war wounds, part 2.

kathyescobar healing, incarnational, the refuge 4 Comments

I originally wrote the post below in 2006 when I didn’t have a blog but The Refuge did. It was almost exactly 10 years ago. It’s a little freaky, the reality that a decade has flown by and in a few weeks The Refuge is celebrating our 10 year anniversary.  It’s also a little freaky that 10 years later, I had a different kind of surgery–more invasive this time–to get out another skin cancer near my old one. I’m so glad they got it early. It’s still all bandaged up and healing so not sure what this lovely 2+inches scar will look like, but honestly, I don’t really care as much as I did 10 years ago. And this time I didn’t wait two years to get it checked out but have been getting my butt in the dermatologist’s chair every 6 months like I’m supposed to (yay, progress! yay, healing!).

I’d probably change a few things that I wrote 10 years ago (like I’m not that into the Mayberry dream & people liking me as much) but on the whole, the essence is the same.

Here’s to embracing our war wounds. 


War Wounds – From the Refuge Blog 7.28.06 

I have skin cancer. Don’t worry. It’s not serious, but I had to have this thing on my chest removed a few weeks ago. 8 stitches. It’s ugly and I’m stuck with it forever. The worst part is that it was kind of my fault because a weird combination of fear, denial & busyness led me to postpone taking care of it for over 2 years. I know, you are shaking your head. You see, I am really good at taking care of other people and stink at taking care of myself. The whole thing was fairly inevitable because years ago I was one of those people who slathered with baby oil and layed out on tinfoil. A few months ago, my husband Jose and a few good friends applied some pressure and forced me to go. When it was getting cut out I bravely told the doctor “well, no big deal, it’ll just be one of my war wounds.”

That was when I hadn’t seen it yet.

The next day, when I took off the initial bandage, I was a little stunned. It was a lot bigger than I thought and right smack in the middle of my chest. I started to cry. The war wound idea didn’t feel too glamorous anymore. I just wanted to go back to how it was before. Yes, it’ll fade. Everyone tells me that (It’s not the most helpful thing to hear in the moment. “I’m sorry, what a drag” just helps so much more).

Bottom line is no matter how much it fades, I’ll always have the scar.

And I don’t want to be scarred.

I think that all of the time. I don’t want the ugliness of life. I don’t want pain. I don’t want loss. I don’t want struggle. I don’t want anything bad.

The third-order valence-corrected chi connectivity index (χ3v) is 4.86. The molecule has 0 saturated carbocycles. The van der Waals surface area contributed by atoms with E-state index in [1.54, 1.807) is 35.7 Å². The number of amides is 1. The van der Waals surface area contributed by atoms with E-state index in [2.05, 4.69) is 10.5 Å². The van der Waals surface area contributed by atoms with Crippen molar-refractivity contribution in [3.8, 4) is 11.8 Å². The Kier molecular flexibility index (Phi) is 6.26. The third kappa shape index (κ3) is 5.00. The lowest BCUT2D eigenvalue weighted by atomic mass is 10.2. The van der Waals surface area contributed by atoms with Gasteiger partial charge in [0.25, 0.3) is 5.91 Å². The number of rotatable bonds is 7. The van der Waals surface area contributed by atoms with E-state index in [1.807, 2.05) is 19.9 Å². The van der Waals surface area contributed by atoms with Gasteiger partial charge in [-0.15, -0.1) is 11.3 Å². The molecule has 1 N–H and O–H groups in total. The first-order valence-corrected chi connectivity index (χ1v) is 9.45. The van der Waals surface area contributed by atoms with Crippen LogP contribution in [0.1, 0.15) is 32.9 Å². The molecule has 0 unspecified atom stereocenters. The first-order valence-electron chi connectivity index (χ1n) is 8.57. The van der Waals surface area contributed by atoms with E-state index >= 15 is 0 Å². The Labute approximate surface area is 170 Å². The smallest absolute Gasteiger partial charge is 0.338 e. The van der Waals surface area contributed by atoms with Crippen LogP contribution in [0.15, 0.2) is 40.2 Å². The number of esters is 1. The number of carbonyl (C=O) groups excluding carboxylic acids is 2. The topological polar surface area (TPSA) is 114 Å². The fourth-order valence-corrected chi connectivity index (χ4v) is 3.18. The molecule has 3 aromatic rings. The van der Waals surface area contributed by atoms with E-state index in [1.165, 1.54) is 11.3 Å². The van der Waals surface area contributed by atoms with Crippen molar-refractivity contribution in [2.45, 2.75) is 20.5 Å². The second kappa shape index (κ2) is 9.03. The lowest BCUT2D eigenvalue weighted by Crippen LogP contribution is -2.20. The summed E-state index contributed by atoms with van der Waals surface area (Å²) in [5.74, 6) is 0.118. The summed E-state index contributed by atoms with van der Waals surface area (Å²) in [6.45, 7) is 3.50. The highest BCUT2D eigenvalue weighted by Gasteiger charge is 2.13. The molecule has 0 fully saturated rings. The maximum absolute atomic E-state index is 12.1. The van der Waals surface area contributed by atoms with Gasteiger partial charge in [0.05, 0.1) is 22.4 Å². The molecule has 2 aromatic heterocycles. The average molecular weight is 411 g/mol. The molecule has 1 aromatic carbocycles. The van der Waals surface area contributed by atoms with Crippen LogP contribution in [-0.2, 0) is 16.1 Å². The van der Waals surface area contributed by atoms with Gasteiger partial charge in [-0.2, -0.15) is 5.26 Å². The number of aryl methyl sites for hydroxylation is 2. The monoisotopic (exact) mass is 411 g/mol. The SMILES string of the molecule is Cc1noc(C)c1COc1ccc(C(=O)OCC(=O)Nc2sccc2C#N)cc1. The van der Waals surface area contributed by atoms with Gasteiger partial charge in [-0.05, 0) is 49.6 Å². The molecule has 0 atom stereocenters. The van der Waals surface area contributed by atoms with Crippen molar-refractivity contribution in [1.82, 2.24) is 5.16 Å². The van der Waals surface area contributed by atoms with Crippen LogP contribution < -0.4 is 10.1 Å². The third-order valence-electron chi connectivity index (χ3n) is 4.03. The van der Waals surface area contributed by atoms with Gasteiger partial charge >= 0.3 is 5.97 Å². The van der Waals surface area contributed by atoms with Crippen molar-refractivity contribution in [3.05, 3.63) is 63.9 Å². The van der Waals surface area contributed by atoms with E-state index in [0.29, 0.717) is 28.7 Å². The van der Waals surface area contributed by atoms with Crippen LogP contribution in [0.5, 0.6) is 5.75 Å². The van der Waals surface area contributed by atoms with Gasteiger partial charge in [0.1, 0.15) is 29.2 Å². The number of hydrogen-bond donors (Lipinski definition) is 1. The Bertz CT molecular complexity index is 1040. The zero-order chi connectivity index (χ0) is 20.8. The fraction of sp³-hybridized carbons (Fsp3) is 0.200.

I just want the good.

I want Utopia. I want Mayberry.

I want a steady paycheck (is that too much to ask?) (2016 side note: Thankfully that’s changed over the past few years. It’s small but at least now I can always cash it).

I want everyone to like me and never be mad at me.

I want everything to stay the way it is when I’m having a good day.

I want to forget about the past.

I want the scar to magically heal.

I guess what I really want is heaven on earth.

But that’s not real life. Jesus made that pretty clear. He was painfully honest with us, that life on earth was sure to be hard. But that somehow it could also be good, that peace was still possible.

Maybe peace would come if we’d just be willing to accept the bad better?

That’s what I want to do with my pain, accept it better.

Embrace the loss of dreams. Maybe God can give me new ones?

Embrace my insecurities. As much as I hate them, they always force me to go back to God because I don’t know where else to go.

Embrace the confusion, that I have no idea what I’m doing but I guess this is where I’m supposed to be.

Embrace that others hurt me. That’s part of risking our hearts with each other.

Embrace change. It’s brutal in the moment but always moves me to new, better places somehow.

Embrace that God never promised this was going to be easy. My big beef these days is why does it seem like every Christian book out there makes it seem so darn easy? “8 ways you can make your scars disappear.”

Okay so my bottom line is this: At The Refuge I don’t have to hide my scar. I showed up on a Sunday night tank top and all. It’s just part of me now. And like all of my other war wounds, I guess it what makes me, me. And at The Refuge I can be me. I looked around last Sunday and I was like “wow, there are a lot of scars in this place, lots of war wounds.” We really are battle-weary soliders on the front lines. And we’re all here for some wild reason.

We’re all laughing.

We’re all crying.

We’re in this crazy hard battle together.

And somehow it’s beautiful.

Can scars really be beautiful?

Maybe so. I think yours are. They remind me that God heals. Gives hope. Makes something beautiful out of ashes. I need to believe the same thing about my scars, too.

It is so hard for me to do. But I know I must try.

Please, let’s keep trying together.